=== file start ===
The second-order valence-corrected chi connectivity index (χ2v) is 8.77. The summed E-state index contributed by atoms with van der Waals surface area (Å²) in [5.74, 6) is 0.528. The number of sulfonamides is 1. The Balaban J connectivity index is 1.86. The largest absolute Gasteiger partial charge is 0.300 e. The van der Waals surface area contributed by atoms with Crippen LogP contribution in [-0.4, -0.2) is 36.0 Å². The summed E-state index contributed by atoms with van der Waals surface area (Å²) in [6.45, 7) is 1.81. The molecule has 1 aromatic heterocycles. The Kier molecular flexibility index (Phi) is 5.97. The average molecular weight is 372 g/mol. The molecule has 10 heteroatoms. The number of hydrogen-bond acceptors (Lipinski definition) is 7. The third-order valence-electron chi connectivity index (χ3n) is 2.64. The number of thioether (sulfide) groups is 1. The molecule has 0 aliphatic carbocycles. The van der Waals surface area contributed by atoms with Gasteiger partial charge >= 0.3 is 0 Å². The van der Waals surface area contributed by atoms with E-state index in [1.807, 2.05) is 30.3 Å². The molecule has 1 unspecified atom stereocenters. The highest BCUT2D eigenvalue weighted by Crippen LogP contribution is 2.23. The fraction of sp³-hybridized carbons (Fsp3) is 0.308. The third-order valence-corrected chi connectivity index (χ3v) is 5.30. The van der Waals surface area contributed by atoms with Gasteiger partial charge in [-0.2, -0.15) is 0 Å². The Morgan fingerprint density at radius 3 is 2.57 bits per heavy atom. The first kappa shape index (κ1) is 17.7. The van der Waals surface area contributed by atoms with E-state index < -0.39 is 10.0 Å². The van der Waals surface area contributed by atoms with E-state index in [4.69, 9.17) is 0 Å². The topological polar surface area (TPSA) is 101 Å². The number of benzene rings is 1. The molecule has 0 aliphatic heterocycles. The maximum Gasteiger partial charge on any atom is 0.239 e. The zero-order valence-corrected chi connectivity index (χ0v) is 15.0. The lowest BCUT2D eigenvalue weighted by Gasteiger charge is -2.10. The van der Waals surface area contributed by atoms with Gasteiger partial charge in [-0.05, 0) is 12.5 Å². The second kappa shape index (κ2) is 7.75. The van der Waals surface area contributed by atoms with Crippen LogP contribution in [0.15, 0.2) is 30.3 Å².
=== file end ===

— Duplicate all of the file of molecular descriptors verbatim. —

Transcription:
The second-order valence-corrected chi connectivity index (χ2v) is 8.77. The summed E-state index contributed by atoms with van der Waals surface area (Å²) in [5.74, 6) is 0.528. The number of sulfonamides is 1. The Balaban J connectivity index is 1.86. The largest absolute Gasteiger partial charge is 0.300 e. The van der Waals surface area contributed by atoms with Crippen LogP contribution in [-0.4, -0.2) is 36.0 Å². The summed E-state index contributed by atoms with van der Waals surface area (Å²) in [6.45, 7) is 1.81. The molecule has 1 aromatic heterocycles. The Kier molecular flexibility index (Phi) is 5.97. The average molecular weight is 372 g/mol. The molecule has 10 heteroatoms. The number of hydrogen-bond acceptors (Lipinski definition) is 7. The third-order valence-electron chi connectivity index (χ3n) is 2.64. The number of thioether (sulfide) groups is 1. The molecule has 0 aliphatic carbocycles. The van der Waals surface area contributed by atoms with Gasteiger partial charge >= 0.3 is 0 Å². The van der Waals surface area contributed by atoms with E-state index in [1.807, 2.05) is 30.3 Å². The molecule has 1 unspecified atom stereocenters. The highest BCUT2D eigenvalue weighted by Crippen LogP contribution is 2.23. The fraction of sp³-hybridized carbons (Fsp3) is 0.308. The third-order valence-corrected chi connectivity index (χ3v) is 5.30. The van der Waals surface area contributed by atoms with Gasteiger partial charge in [-0.2, -0.15) is 0 Å². The Morgan fingerprint density at radius 3 is 2.57 bits per heavy atom. The first kappa shape index (κ1) is 17.7. The van der Waals surface area contributed by atoms with E-state index < -0.39 is 10.0 Å². The van der Waals surface area contributed by atoms with E-state index in [4.69, 9.17) is 0 Å². The topological polar surface area (TPSA) is 101 Å². The number of benzene rings is 1. The molecule has 0 aliphatic heterocycles. The maximum Gasteiger partial charge on any atom is 0.239 e. The zero-order valence-corrected chi connectivity index (χ0v) is 15.0. The lowest BCUT2D eigenvalue weighted by Gasteiger charge is -2.10. The van der Waals surface area contributed by atoms with Gasteiger partial charge in [-0.05, 0) is 12.5 Å². The second kappa shape index (κ2) is 7.75. The van der Waals surface area contributed by atoms with Crippen LogP contribution in [0.15, 0.2) is 30.3 Å².